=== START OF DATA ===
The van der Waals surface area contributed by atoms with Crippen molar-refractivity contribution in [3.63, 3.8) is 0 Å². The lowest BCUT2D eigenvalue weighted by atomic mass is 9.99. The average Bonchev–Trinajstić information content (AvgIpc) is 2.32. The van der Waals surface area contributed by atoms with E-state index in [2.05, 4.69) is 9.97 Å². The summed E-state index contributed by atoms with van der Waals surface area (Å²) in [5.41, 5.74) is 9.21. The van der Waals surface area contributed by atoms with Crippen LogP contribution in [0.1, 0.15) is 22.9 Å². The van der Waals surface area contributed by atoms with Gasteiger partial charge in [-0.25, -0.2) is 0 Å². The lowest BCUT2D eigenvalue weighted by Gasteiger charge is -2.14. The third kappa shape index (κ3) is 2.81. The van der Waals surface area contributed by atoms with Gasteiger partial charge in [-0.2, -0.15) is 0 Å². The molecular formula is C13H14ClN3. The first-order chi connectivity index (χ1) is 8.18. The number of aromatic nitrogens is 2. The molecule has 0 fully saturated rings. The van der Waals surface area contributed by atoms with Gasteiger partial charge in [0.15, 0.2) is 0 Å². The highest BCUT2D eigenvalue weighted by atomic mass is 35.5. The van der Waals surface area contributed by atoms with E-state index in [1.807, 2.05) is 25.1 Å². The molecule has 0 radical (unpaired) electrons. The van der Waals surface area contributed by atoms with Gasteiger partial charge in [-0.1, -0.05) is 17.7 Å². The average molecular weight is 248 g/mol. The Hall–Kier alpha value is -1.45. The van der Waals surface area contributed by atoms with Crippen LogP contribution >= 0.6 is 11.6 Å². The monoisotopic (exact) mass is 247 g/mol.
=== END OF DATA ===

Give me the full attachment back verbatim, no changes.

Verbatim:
The van der Waals surface area contributed by atoms with Crippen molar-refractivity contribution in [3.63, 3.8) is 0 Å². The lowest BCUT2D eigenvalue weighted by atomic mass is 9.99. The average Bonchev–Trinajstić information content (AvgIpc) is 2.32. The van der Waals surface area contributed by atoms with E-state index in [2.05, 4.69) is 9.97 Å². The summed E-state index contributed by atoms with van der Waals surface area (Å²) in [5.41, 5.74) is 9.21. The van der Waals surface area contributed by atoms with Crippen LogP contribution in [0.1, 0.15) is 22.9 Å². The van der Waals surface area contributed by atoms with Gasteiger partial charge in [-0.25, -0.2) is 0 Å². The lowest BCUT2D eigenvalue weighted by Gasteiger charge is -2.14. The third kappa shape index (κ3) is 2.81. The van der Waals surface area contributed by atoms with Gasteiger partial charge in [-0.2, -0.15) is 0 Å². The molecular formula is C13H14ClN3. The first-order chi connectivity index (χ1) is 8.18. The number of aromatic nitrogens is 2. The molecule has 0 fully saturated rings. The van der Waals surface area contributed by atoms with Gasteiger partial charge in [0.15, 0.2) is 0 Å². The highest BCUT2D eigenvalue weighted by atomic mass is 35.5. The van der Waals surface area contributed by atoms with E-state index in [1.807, 2.05) is 25.1 Å². The molecule has 0 radical (unpaired) electrons. The van der Waals surface area contributed by atoms with Gasteiger partial charge in [-0.1, -0.05) is 17.7 Å². The average molecular weight is 248 g/mol. The Hall–Kier alpha value is -1.45. The van der Waals surface area contributed by atoms with Crippen LogP contribution >= 0.6 is 11.6 Å². The monoisotopic (exact) mass is 247 g/mol.